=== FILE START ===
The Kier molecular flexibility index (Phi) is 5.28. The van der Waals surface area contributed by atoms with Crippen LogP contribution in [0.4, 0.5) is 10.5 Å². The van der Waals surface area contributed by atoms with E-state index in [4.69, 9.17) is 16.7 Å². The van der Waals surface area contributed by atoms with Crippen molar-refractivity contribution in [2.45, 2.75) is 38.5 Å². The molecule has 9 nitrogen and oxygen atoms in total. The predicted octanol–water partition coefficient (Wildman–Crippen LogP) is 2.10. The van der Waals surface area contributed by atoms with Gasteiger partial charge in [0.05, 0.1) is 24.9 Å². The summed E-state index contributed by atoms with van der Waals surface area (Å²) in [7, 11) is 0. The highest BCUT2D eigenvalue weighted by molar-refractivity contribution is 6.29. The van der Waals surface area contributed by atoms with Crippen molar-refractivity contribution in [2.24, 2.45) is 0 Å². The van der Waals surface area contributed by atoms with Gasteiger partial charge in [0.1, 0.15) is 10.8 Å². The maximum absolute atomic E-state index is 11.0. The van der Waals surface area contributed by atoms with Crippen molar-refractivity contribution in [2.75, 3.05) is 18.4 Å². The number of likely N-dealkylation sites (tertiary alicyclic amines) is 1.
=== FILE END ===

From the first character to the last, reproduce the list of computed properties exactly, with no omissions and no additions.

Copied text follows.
The Kier molecular flexibility index (Phi) is 5.28. The van der Waals surface area contributed by atoms with Crippen LogP contribution in [0.4, 0.5) is 10.5 Å². The van der Waals surface area contributed by atoms with E-state index in [4.69, 9.17) is 16.7 Å². The van der Waals surface area contributed by atoms with Crippen molar-refractivity contribution in [2.45, 2.75) is 38.5 Å². The molecule has 9 nitrogen and oxygen atoms in total. The predicted octanol–water partition coefficient (Wildman–Crippen LogP) is 2.10. The van der Waals surface area contributed by atoms with Gasteiger partial charge in [0.05, 0.1) is 24.9 Å². The summed E-state index contributed by atoms with van der Waals surface area (Å²) in [7, 11) is 0. The highest BCUT2D eigenvalue weighted by molar-refractivity contribution is 6.29. The van der Waals surface area contributed by atoms with Crippen molar-refractivity contribution in [2.24, 2.45) is 0 Å². The van der Waals surface area contributed by atoms with Gasteiger partial charge in [0.1, 0.15) is 10.8 Å². The maximum absolute atomic E-state index is 11.0. The van der Waals surface area contributed by atoms with Crippen molar-refractivity contribution in [2.75, 3.05) is 18.4 Å². The number of likely N-dealkylation sites (tertiary alicyclic amines) is 1.